Last week was rough for GameStop (GME) investors. Shares of the leading video game retailer plunged 17 percent after it warned that holiday profits would be coming in well short of expectations.
GameStop’s sales were strong during the holiday shopping period, fueled by brisk sales of Xbox One and PlayStation 4 consoles. The problem is that GameStop — like most retailers — sells the consoles at low markups. The real profit lies in selling the higher-margin games, and that’s where customers just aren’t coming around the way that they used to.
Despite seeing hardware sales nearly double, new software sales fell 22.5 percent during the nine-week holiday period. The end result is that GameStop now expects to have earned between $1.85 to $1.95 a share for the quarter. It earned $2.16 a share during the 2012 holiday quarter, and as recently as November it was telling investors to expect as much as $2.14 a share in profitability.
It’s a miss, and it just may be the first of many more to come in 2014.
Getting Mauled at the Mall
GameStop has a model that would make many retailers envious. Its stores are small, with the kind of footprint that fits well in suburban strip malls where rent is cheaper than the major malls. It sells compact media in the form of games that go for as much as $60 a title. The larger hardware items sell for as much as $500 for the Xbox One and $400 for the PlayStation 4.
If generating a high volume of sales from a small store isn’t enough, GameStop’s most lucrative business actually has nothing to do with new games and systems. Diehard gamers know they can trade in the games they’ve beaten or the consoles they’ve grown tired of for store credit to buy the new stuff that they want. GameStop then refurbishes the trade-ins, selling them at higher percentage markups than it makes on new items.
Pre-owned sales are a major component of the GameStop business, and that’s something that Amazon.com (AMZN) and Best Buy (BBY) have copied as a way to woo elusive gamers. However, for a vibrant pre-owned market to exist you have to have a vibrant marketplace for new items in the first place. That’s not a problem on the hardware end where every few years sees a new generation of consoles. The rub for GameStop is that the future of software is anything but clear.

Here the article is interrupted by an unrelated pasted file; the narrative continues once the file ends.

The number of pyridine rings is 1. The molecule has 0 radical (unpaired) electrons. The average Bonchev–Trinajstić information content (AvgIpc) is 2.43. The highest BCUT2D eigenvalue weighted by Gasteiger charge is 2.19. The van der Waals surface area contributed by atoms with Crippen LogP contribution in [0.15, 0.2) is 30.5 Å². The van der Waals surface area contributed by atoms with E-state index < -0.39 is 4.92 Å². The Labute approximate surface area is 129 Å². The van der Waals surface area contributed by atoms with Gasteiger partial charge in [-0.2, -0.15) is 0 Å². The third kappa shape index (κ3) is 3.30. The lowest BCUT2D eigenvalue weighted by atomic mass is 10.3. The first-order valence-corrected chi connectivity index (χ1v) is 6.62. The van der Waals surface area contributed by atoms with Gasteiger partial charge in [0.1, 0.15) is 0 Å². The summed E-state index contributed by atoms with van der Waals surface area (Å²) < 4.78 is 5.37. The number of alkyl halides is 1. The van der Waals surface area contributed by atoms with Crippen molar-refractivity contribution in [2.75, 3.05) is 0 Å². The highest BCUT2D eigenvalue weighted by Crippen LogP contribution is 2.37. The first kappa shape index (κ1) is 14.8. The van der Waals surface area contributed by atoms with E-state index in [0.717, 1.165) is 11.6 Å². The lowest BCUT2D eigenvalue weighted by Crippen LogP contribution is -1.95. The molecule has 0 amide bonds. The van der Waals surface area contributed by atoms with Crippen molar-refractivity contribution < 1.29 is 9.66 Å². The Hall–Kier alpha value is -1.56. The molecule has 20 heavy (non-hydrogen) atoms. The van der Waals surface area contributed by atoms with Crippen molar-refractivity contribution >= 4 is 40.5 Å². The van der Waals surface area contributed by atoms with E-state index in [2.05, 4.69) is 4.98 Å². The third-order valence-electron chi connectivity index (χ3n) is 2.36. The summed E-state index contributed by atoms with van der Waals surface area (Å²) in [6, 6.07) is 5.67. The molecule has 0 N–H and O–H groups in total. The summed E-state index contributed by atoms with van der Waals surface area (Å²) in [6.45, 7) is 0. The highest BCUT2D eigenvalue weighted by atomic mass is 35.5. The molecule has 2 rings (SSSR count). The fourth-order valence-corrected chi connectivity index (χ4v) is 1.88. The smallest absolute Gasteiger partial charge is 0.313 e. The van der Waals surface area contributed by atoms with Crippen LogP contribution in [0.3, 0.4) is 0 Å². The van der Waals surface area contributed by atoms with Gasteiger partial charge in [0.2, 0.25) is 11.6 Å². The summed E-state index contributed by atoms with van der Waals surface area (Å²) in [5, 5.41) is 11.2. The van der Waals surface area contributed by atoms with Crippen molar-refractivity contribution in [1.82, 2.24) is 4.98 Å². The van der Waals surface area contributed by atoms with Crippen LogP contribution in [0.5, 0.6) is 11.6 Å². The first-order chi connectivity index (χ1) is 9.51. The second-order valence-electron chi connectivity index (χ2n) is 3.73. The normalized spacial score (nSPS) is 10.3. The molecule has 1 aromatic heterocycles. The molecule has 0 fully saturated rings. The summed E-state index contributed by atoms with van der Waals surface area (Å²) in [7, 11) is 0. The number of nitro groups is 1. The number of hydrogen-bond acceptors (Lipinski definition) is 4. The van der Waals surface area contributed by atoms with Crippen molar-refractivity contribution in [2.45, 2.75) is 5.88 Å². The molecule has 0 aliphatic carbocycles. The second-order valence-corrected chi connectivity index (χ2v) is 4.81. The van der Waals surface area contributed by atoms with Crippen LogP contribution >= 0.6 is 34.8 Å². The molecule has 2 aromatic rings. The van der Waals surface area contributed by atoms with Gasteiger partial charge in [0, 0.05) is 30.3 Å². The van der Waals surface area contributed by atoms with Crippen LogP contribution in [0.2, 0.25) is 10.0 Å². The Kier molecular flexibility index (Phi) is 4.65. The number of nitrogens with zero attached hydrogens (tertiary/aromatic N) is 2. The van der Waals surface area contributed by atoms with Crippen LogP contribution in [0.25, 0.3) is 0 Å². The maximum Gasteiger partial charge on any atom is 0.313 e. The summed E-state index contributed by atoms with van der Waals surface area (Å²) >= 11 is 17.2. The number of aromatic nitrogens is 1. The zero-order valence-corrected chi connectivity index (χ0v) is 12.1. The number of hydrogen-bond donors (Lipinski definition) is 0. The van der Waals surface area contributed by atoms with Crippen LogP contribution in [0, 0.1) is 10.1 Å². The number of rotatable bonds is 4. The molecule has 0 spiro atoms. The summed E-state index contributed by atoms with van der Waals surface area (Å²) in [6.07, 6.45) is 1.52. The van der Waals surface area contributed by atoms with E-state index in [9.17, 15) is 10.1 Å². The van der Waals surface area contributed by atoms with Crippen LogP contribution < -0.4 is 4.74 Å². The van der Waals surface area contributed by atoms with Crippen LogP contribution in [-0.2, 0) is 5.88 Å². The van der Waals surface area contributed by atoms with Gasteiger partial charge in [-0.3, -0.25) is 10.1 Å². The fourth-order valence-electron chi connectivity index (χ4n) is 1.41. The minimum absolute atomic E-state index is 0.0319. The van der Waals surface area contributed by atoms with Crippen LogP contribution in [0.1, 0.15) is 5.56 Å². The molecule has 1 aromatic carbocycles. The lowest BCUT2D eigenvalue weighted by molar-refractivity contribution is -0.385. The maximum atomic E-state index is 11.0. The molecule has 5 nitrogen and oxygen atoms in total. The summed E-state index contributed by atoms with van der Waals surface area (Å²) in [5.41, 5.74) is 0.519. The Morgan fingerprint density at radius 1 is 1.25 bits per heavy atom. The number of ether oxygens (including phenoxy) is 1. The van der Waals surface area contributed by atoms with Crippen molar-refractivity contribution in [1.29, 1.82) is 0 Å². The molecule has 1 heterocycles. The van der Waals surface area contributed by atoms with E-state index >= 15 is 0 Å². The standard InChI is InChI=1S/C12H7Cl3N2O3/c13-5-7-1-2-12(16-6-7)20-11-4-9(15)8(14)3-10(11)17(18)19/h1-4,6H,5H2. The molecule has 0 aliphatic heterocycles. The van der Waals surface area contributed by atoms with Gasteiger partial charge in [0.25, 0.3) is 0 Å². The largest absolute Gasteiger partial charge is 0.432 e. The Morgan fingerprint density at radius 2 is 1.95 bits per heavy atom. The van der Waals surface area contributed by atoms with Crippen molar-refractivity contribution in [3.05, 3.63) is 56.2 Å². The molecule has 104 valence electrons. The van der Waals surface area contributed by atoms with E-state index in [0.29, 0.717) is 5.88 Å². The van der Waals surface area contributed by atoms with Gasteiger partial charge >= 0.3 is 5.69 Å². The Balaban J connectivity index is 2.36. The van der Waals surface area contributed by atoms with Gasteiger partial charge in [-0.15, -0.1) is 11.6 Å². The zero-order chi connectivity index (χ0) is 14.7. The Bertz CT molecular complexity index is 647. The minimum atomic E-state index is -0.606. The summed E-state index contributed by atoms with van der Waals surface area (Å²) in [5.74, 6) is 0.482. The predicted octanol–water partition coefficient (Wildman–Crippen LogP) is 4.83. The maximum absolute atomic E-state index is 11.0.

The digital revolution has changed the way we consume music, video, and books, and the pinch has been felt for sellers of CDs, DVDs, and hardcovers, respectively. Video games appear to be the next media where the physical form is fading in popularity.
GameStop investors hope that that won’t be the case. They blame the 22.5 percent decline in new software sales on either cash-strapped gamers who were out of money after buying Xbox One and PS4 systems, or a lack of marquee releases.
Neither excuse holds up. We didn’t see software sales plunge this badly when the Xbox 360, PlayStation 3, and Wii were introduced several years ago. We also had many big releases hit the market in time for the holidays.
The problem here is that the Xbox One and PS4 have rich self-contained ecosystems. You can download many games, or add-ons to existing games that extend their usefulness. This is bad news for GameStop, which needs folks to be buying new games more often.
Another issue with these digital downloads is that they can’t be traded in and resold. Digital delivery has been great for the content creators in that they can reach directly to the end users with their music, movies, novels, and now games, but that comes at the expense of the middleman. And without new physical software, there is no pre-owned software to buy back and resell down the line.
GameStop saw this coming. It has made a couple of acquisitions that give it some skin in digital delivery. Unfortunately, they haven’t been enough to move the needle for the chain.
The retailer will be around for a long time. It’s still very profitable and it has a cash-rich balance sheet. However, the model itself will be challenged with every passing quarter. The game‘s changing, and GameStop needs to start dreaming up a new game to play before its earnings and money run out.
Motley Fool contributor Rick Munarriz has no position in any stocks mentioned. The Motley Fool recommends Amazon.com. The Motley Fool owns shares of Amazon.com and GameStop. Try any of our newsletter services free for 30 days.